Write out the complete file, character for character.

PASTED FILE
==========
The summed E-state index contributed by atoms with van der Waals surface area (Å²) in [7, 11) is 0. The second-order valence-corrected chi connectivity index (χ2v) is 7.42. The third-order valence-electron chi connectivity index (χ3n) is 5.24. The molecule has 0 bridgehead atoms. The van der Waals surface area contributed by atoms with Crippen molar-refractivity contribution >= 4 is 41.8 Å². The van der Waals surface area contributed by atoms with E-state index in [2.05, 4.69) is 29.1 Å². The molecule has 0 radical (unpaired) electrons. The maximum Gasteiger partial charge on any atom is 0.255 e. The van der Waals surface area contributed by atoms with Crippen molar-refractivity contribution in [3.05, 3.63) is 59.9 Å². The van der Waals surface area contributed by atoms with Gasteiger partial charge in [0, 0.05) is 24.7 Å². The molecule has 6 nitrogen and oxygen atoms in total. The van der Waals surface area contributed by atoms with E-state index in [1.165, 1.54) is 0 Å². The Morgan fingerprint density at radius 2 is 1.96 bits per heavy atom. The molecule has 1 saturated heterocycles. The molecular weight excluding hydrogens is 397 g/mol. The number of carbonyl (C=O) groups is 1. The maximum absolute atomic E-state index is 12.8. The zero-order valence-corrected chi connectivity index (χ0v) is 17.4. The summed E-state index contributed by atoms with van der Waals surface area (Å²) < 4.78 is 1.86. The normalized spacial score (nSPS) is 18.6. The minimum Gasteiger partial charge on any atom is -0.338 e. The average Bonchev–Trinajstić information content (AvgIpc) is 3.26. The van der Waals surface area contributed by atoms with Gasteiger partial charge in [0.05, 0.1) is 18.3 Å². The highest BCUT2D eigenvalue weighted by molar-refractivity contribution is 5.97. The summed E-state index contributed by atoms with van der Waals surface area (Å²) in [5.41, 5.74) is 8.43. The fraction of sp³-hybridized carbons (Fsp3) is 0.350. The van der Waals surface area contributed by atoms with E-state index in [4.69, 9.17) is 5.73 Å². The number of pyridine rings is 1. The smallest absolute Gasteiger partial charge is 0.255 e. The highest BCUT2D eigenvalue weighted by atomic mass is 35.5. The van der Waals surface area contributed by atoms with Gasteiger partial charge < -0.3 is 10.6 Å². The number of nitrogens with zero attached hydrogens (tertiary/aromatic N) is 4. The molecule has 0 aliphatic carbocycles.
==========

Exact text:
The summed E-state index contributed by atoms with van der Waals surface area (Å²) in [7, 11) is 0. The second-order valence-corrected chi connectivity index (χ2v) is 7.42. The third-order valence-electron chi connectivity index (χ3n) is 5.24. The molecule has 0 bridgehead atoms. The van der Waals surface area contributed by atoms with Crippen molar-refractivity contribution >= 4 is 41.8 Å². The van der Waals surface area contributed by atoms with E-state index in [2.05, 4.69) is 29.1 Å². The molecule has 0 radical (unpaired) electrons. The maximum Gasteiger partial charge on any atom is 0.255 e. The van der Waals surface area contributed by atoms with Crippen molar-refractivity contribution in [3.05, 3.63) is 59.9 Å². The van der Waals surface area contributed by atoms with Gasteiger partial charge in [0, 0.05) is 24.7 Å². The molecule has 6 nitrogen and oxygen atoms in total. The van der Waals surface area contributed by atoms with E-state index in [1.165, 1.54) is 0 Å². The Morgan fingerprint density at radius 2 is 1.96 bits per heavy atom. The molecule has 1 saturated heterocycles. The molecular weight excluding hydrogens is 397 g/mol. The number of carbonyl (C=O) groups is 1. The maximum absolute atomic E-state index is 12.8. The zero-order valence-corrected chi connectivity index (χ0v) is 17.4. The summed E-state index contributed by atoms with van der Waals surface area (Å²) < 4.78 is 1.86. The normalized spacial score (nSPS) is 18.6. The minimum Gasteiger partial charge on any atom is -0.338 e. The average Bonchev–Trinajstić information content (AvgIpc) is 3.26. The van der Waals surface area contributed by atoms with Gasteiger partial charge in [0.05, 0.1) is 18.3 Å². The highest BCUT2D eigenvalue weighted by molar-refractivity contribution is 5.97. The summed E-state index contributed by atoms with van der Waals surface area (Å²) in [5.41, 5.74) is 8.43. The fraction of sp³-hybridized carbons (Fsp3) is 0.350. The van der Waals surface area contributed by atoms with E-state index in [4.69, 9.17) is 5.73 Å². The number of pyridine rings is 1. The smallest absolute Gasteiger partial charge is 0.255 e. The highest BCUT2D eigenvalue weighted by atomic mass is 35.5. The van der Waals surface area contributed by atoms with Gasteiger partial charge < -0.3 is 10.6 Å². The number of nitrogens with zero attached hydrogens (tertiary/aromatic N) is 4. The molecule has 0 aliphatic carbocycles.